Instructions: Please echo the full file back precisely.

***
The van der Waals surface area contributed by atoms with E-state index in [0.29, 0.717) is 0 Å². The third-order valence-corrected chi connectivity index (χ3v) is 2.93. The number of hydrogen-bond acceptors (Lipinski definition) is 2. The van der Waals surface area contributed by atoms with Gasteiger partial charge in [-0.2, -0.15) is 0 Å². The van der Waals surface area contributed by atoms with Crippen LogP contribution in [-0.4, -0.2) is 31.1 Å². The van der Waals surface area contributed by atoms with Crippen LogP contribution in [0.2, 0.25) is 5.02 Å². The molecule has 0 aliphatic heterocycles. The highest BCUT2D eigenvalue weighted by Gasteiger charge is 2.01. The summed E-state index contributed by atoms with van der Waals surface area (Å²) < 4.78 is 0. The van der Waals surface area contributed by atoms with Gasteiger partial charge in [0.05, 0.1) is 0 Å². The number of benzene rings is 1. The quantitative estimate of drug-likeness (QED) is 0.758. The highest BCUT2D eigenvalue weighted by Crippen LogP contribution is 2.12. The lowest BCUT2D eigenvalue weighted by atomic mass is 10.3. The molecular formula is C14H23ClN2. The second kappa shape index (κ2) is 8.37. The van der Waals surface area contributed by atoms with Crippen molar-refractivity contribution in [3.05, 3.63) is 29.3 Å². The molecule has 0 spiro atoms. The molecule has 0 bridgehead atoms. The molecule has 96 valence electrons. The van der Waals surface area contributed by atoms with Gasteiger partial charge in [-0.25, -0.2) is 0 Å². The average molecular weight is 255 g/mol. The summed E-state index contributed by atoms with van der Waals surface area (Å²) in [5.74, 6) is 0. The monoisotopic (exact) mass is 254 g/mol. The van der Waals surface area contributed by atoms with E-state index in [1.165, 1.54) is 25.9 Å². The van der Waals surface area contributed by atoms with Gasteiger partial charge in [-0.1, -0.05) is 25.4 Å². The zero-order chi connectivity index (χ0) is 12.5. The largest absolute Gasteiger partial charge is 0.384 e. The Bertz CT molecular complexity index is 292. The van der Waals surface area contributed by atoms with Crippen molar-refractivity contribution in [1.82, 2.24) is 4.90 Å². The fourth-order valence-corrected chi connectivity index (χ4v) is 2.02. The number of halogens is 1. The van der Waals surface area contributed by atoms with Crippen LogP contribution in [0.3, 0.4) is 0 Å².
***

The van der Waals surface area contributed by atoms with E-state index in [0.29, 0.717) is 0 Å². The third-order valence-corrected chi connectivity index (χ3v) is 2.93. The number of hydrogen-bond acceptors (Lipinski definition) is 2. The van der Waals surface area contributed by atoms with Gasteiger partial charge in [-0.2, -0.15) is 0 Å². The van der Waals surface area contributed by atoms with Crippen LogP contribution in [-0.4, -0.2) is 31.1 Å². The van der Waals surface area contributed by atoms with Crippen LogP contribution in [0.2, 0.25) is 5.02 Å². The molecule has 0 aliphatic heterocycles. The highest BCUT2D eigenvalue weighted by Gasteiger charge is 2.01. The summed E-state index contributed by atoms with van der Waals surface area (Å²) < 4.78 is 0. The van der Waals surface area contributed by atoms with Gasteiger partial charge in [0.05, 0.1) is 0 Å². The number of benzene rings is 1. The quantitative estimate of drug-likeness (QED) is 0.758. The highest BCUT2D eigenvalue weighted by Crippen LogP contribution is 2.12. The lowest BCUT2D eigenvalue weighted by atomic mass is 10.3. The molecular formula is C14H23ClN2. The second kappa shape index (κ2) is 8.37. The van der Waals surface area contributed by atoms with Crippen molar-refractivity contribution in [3.05, 3.63) is 29.3 Å². The molecule has 0 spiro atoms. The molecule has 0 bridgehead atoms. The molecule has 96 valence electrons. The van der Waals surface area contributed by atoms with Gasteiger partial charge in [-0.25, -0.2) is 0 Å². The average molecular weight is 255 g/mol. The summed E-state index contributed by atoms with van der Waals surface area (Å²) in [5.74, 6) is 0. The monoisotopic (exact) mass is 254 g/mol. The van der Waals surface area contributed by atoms with E-state index in [1.165, 1.54) is 25.9 Å². The van der Waals surface area contributed by atoms with Gasteiger partial charge in [-0.1, -0.05) is 25.4 Å². The zero-order chi connectivity index (χ0) is 12.5. The largest absolute Gasteiger partial charge is 0.384 e. The Bertz CT molecular complexity index is 292. The van der Waals surface area contributed by atoms with Crippen molar-refractivity contribution in [1.82, 2.24) is 4.90 Å². The fourth-order valence-corrected chi connectivity index (χ4v) is 2.02. The number of halogens is 1. The van der Waals surface area contributed by atoms with Crippen LogP contribution in [0.3, 0.4) is 0 Å².